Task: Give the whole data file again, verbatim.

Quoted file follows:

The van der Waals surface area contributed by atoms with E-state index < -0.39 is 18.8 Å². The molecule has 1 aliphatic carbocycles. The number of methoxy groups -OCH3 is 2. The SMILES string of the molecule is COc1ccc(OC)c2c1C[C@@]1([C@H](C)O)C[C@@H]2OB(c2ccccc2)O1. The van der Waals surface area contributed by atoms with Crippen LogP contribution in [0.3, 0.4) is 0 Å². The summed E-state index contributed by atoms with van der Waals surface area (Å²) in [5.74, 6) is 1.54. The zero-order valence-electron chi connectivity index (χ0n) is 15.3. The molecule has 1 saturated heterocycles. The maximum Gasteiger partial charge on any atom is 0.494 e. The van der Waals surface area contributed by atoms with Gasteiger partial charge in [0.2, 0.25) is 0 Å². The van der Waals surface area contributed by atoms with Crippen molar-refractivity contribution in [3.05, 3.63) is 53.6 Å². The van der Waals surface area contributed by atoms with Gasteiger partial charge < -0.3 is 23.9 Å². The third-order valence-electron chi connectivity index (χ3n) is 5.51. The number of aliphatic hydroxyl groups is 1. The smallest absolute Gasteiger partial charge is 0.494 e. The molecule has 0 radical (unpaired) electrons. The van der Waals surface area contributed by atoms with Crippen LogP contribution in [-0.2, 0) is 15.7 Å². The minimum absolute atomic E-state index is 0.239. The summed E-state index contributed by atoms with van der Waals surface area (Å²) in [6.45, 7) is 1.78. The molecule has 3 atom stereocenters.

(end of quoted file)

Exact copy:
The van der Waals surface area contributed by atoms with E-state index < -0.39 is 18.8 Å². The molecule has 1 aliphatic carbocycles. The number of methoxy groups -OCH3 is 2. The SMILES string of the molecule is COc1ccc(OC)c2c1C[C@@]1([C@H](C)O)C[C@@H]2OB(c2ccccc2)O1. The van der Waals surface area contributed by atoms with Crippen LogP contribution in [0.3, 0.4) is 0 Å². The summed E-state index contributed by atoms with van der Waals surface area (Å²) in [5.74, 6) is 1.54. The zero-order valence-electron chi connectivity index (χ0n) is 15.3. The molecule has 1 saturated heterocycles. The maximum Gasteiger partial charge on any atom is 0.494 e. The van der Waals surface area contributed by atoms with Gasteiger partial charge in [0.2, 0.25) is 0 Å². The van der Waals surface area contributed by atoms with Crippen molar-refractivity contribution in [3.05, 3.63) is 53.6 Å². The van der Waals surface area contributed by atoms with Gasteiger partial charge < -0.3 is 23.9 Å². The third-order valence-electron chi connectivity index (χ3n) is 5.51. The number of aliphatic hydroxyl groups is 1. The smallest absolute Gasteiger partial charge is 0.494 e. The molecule has 0 radical (unpaired) electrons. The van der Waals surface area contributed by atoms with Crippen LogP contribution in [-0.2, 0) is 15.7 Å². The minimum absolute atomic E-state index is 0.239. The summed E-state index contributed by atoms with van der Waals surface area (Å²) in [6.45, 7) is 1.78. The molecule has 3 atom stereocenters.